As you can see, I've been doing a track by track review up till now. I'm gonna abandon that now. Why, you ask" Well, because after White Windows the album loses a bit of speed. The songs get more laid back and relaxed and unfortunately, the high bar Jerboa sets for himself on the first three songs is not kept up. There are no bad songs, but none of them reach the level of the first three tracks. Some songs are however worth mentioning from this block. Signs (Extended Version)
is not an extremely interesting track beatwise, but it features some great, imaginary rapping by Omni. Steady Hand
is notable for the fact that it is indeed a steady track, up until somewhere near the end where suddenly a furious breakbeat kicks in and the song gets almost blown to the tempo of White Windows. Blue Avenue
then, is an interesting track because it features extensive soloing by a bunch of instruments (saxophone, bongos, bass, guitar and lastly rhodes) over an extremely chill, laid back type of beat. Blue Avenue is a venture into the wonderful world of jazz, much like Jerboa's split-EP with DJ Lefto Eardrums the EP
which is also worth checking out but possibly even more impossible to find outside of Belgium. Flying Moods
is a bit similar, but it';s more of a venture into funk, mainly cause of the extremely funky breakbeat and electric piano providing the backbeat for the song. As I already said however, none of the other songs are bad and none of them go below 3.5/5 for me.
Jerboa must have decided to both begin and close his album with his best works. The last two tracks are actually two parts of one track. Drink 'n Drive (pt.1 & 2)
are both very energetic and up-tempo. As you can expect, the tracks are quite similar, but that shouldn't bother, since both of them are so damn dope. Pt. 1 is more driven by electronic sounds, while pt. 2 is more organic sounding (although it still has a whole bunch of electronic sounds in it). Part 2 is definitely the better of the two, it features my favourite drum break on the whole album (that says a lot, Jerboa can rival DJ Shadow breakbeat-wise). Apart from that, Pt.2 also sports a beautiful melody and has some outstanding bass-playing in the later part of the song.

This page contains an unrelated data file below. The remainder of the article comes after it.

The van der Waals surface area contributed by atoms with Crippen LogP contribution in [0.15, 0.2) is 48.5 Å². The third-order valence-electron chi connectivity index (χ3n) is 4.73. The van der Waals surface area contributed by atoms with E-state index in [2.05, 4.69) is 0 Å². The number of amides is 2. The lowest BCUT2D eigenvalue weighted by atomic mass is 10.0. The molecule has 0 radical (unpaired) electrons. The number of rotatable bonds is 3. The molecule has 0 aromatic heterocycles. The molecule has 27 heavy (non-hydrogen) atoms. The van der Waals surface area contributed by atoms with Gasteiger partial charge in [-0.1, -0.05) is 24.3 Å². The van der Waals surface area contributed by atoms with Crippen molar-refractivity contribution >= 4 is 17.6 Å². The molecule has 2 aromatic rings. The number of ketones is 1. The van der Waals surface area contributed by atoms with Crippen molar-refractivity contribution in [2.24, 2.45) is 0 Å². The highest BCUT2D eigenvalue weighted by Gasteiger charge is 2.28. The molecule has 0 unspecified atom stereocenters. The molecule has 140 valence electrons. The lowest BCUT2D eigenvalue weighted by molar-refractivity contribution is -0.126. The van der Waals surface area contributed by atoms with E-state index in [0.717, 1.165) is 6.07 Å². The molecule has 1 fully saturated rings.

Unfortunately, Jerboa decided to add one more track on both vinyl and cd versions. I don't know about the vinyl version, but the extra track on the cd version messes up the entire ending of the album. It's basically a reprise of all the main themes in the album, but slightly remixed by DJ Lefto. While not being a bad track at all, it just ruins the flow of the album a bit. Luckily, it's at the end, so you can just push stop after Drink 'n Drive Pt. 2 if you'd want to.
So there we have it. Music for my Instruments
is the first full-length outing by Jerboa, and it doesn't disappoint. It's a highly original album in the genre and yet is not too strange to not appeal to slightly more commercial minded listeners. It has bits of everything for everyone, and while lots of albums that change styles between songs give a kinda incoherent feel, this one doesn't. No track follows another one up too strangely and each track has it's own strong points. Not even White Windows seems out of place, it even feels perfectly in place. It's however not a second Endtroducing, nor is it Deadringer Pt. 2. The overall sound seems a bit too humble and it doesn't hit as hard as those albums do. And yet, if this is only the beginning of Jerboa's career I can see him doing big things in the future.
Link (you can download a few shortened versions of the tracks from the album on here, as well as some tracks which aren't on this album):